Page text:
Ball Hockey

This will be the first post on the Sports Corner that has to do with grass-roots sports, and with developing young children.

Before You read anything, read this quote by Wayne Gretzky.

“If sport has a high point of the year, it must be the first week of spring.” “…When I was growing up, I used to love this time of year. It was when I put my hockey equipment away and I was absolutely ecstatic to see the end of the hockey season. One of the worst things to happen to the game, in my opinion, has been year-round hockey and, in particular, summer hockey.”All it does for kids, as far as I can tell, is keep them out of sports they should be doing in warmer weather. I could hardly wait to get my lacrosse stick out and start throwing the ball around. It didn’t matter how cold or rainy it would be, we’d be out firing the ball against walls and working on our moves as we played the lacrosse equivalent to road hockey.” “All the good hockey players seemed to play lacrosse in those days and every one of them learned something from the game to carry over to the other – things athletes can only learn by mixing up games they play when they are young.”

Yes, while hockey will almost always come first in my life, every day I go to the rink for my lacrosse floor-times, and every day I see a new breed, albeit a lesser breed, of athletes. Ball hockey players.

A non-contact game where hockey players wear soccer shin-pads and socks.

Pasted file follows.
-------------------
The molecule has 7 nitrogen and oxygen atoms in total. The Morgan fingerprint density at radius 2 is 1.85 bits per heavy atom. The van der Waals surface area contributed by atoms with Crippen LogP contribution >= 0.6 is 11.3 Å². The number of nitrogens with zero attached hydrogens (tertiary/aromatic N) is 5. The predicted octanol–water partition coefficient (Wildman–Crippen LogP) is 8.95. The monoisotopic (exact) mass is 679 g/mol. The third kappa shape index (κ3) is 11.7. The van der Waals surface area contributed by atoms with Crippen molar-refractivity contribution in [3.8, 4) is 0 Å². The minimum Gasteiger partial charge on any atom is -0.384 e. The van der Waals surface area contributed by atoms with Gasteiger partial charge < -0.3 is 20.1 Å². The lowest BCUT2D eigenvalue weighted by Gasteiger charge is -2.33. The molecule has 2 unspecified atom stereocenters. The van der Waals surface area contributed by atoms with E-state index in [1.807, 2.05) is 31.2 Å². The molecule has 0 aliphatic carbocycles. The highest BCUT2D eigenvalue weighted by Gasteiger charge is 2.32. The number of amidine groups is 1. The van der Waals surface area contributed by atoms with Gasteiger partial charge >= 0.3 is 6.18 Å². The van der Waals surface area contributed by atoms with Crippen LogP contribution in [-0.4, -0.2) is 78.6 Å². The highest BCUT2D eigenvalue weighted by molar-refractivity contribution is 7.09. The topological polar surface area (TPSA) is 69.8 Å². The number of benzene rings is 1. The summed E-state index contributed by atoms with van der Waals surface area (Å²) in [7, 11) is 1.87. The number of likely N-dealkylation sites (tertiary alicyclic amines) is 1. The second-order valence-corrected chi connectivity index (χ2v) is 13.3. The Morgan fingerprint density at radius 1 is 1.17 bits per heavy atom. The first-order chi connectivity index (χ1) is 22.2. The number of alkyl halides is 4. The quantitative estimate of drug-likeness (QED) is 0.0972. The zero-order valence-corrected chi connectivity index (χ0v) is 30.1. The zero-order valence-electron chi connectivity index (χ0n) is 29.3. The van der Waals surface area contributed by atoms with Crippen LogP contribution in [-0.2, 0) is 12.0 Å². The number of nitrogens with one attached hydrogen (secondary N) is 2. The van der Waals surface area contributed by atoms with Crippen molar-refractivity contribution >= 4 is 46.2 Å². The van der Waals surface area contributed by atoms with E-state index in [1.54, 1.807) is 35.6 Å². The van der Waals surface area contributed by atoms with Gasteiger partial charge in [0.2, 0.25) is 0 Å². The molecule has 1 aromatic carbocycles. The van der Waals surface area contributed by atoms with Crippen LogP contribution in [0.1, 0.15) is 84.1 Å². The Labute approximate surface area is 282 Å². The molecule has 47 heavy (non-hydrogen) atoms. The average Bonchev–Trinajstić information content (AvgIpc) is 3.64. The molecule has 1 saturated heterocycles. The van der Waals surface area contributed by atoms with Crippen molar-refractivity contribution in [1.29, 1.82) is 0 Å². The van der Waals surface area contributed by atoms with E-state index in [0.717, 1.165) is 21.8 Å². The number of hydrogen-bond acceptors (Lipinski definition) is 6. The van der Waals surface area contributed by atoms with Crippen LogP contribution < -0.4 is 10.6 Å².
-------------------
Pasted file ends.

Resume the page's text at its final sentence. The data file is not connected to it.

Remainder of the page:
This annoys me to no avail. Hockey is just not a summer sport, and trying to use the lacrosse box to try and integrate hockey into the summer is the worst excuse and failed attempt at any form of hockey.

If parents want their children to develop as hockey players, they need to keep them on the ice. Keep them playing spring hockey. Not some lolly-gagging sport that doesn’t have the same dynamics as the real thing.

And the absolute worst of these parents are the ones that put their goaltending children in ball hockey.

Goalies for the last decade have been tought to slide in the butterfly style from side to side. One problem, you can’t do that on concrete.

Now, in my hometown, I play Junior B Lacrosse, and get one practice time and one home game time a week. At the senior level where players such as myself are trying to get to the next level and develop skills and conditioning, one practice a week is just not enough. The only solution to getting more floortime, is no ball hockey.

Every city in B.C will have spring hockey. That’s all there is to it.

Keep the summer sports in summer, and the winter sports in winter.



2 Responses

  1. Ball hockey is fun. Thats all. Especially for the kids who can’t afford ice hockey. I play every week and its a great way to keep fit.
    I agree with playing many sports too improve conditioning but the main point of sports is too have fun. If you want to develop skills and condition, take your own advice and try some other sports as well.

  2. You really don’t get it???? The people that play ball hockey don’t just play b/c they want to cool like lacross players, they play b/c they love the sport of hockey. no matter what type of turf they play on, they are still playing hockey. When I first started playing, I played what they used to call street hockey, and Yes, it was on the concrete!!! Imagine that huh, hockey on cement???? Now before you cry anymore for more time to practice realize that real hockey players play no matter what b/c they love it. get over it and be a man and play hockey on the concrete who knows you might just hurt yourself.

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